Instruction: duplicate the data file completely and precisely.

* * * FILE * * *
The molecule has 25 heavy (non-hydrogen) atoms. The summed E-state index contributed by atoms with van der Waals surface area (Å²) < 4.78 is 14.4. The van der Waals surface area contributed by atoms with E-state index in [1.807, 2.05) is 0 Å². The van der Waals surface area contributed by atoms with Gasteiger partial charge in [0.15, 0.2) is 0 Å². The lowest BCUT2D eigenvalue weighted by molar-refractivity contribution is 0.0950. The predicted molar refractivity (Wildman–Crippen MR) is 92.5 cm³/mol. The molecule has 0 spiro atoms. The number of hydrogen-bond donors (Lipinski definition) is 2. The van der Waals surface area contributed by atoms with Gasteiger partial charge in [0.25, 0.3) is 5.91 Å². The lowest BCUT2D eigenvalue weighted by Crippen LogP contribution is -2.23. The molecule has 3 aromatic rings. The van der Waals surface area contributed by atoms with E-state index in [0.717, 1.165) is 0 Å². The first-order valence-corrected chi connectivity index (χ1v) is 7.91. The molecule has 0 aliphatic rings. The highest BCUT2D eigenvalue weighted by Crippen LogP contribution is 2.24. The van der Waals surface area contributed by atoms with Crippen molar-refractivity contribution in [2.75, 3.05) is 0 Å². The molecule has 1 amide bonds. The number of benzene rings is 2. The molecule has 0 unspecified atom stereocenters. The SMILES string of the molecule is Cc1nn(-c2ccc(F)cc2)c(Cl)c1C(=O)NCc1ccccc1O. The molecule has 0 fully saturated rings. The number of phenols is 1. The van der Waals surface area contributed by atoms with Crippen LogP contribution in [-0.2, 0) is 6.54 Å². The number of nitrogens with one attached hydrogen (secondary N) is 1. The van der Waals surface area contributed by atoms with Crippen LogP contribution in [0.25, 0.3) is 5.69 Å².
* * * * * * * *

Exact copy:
The molecule has 25 heavy (non-hydrogen) atoms. The summed E-state index contributed by atoms with van der Waals surface area (Å²) < 4.78 is 14.4. The van der Waals surface area contributed by atoms with E-state index in [1.807, 2.05) is 0 Å². The van der Waals surface area contributed by atoms with Gasteiger partial charge in [0.15, 0.2) is 0 Å². The lowest BCUT2D eigenvalue weighted by molar-refractivity contribution is 0.0950. The predicted molar refractivity (Wildman–Crippen MR) is 92.5 cm³/mol. The molecule has 0 spiro atoms. The number of hydrogen-bond donors (Lipinski definition) is 2. The van der Waals surface area contributed by atoms with Gasteiger partial charge in [0.25, 0.3) is 5.91 Å². The lowest BCUT2D eigenvalue weighted by Crippen LogP contribution is -2.23. The molecule has 3 aromatic rings. The van der Waals surface area contributed by atoms with E-state index in [0.717, 1.165) is 0 Å². The first-order valence-corrected chi connectivity index (χ1v) is 7.91. The molecule has 0 aliphatic rings. The highest BCUT2D eigenvalue weighted by Crippen LogP contribution is 2.24. The van der Waals surface area contributed by atoms with Crippen molar-refractivity contribution in [2.75, 3.05) is 0 Å². The molecule has 1 amide bonds. The number of benzene rings is 2. The molecule has 0 unspecified atom stereocenters. The SMILES string of the molecule is Cc1nn(-c2ccc(F)cc2)c(Cl)c1C(=O)NCc1ccccc1O. The molecule has 0 fully saturated rings. The number of phenols is 1. The van der Waals surface area contributed by atoms with Crippen LogP contribution in [-0.2, 0) is 6.54 Å². The number of nitrogens with one attached hydrogen (secondary N) is 1. The van der Waals surface area contributed by atoms with Crippen LogP contribution in [0.25, 0.3) is 5.69 Å².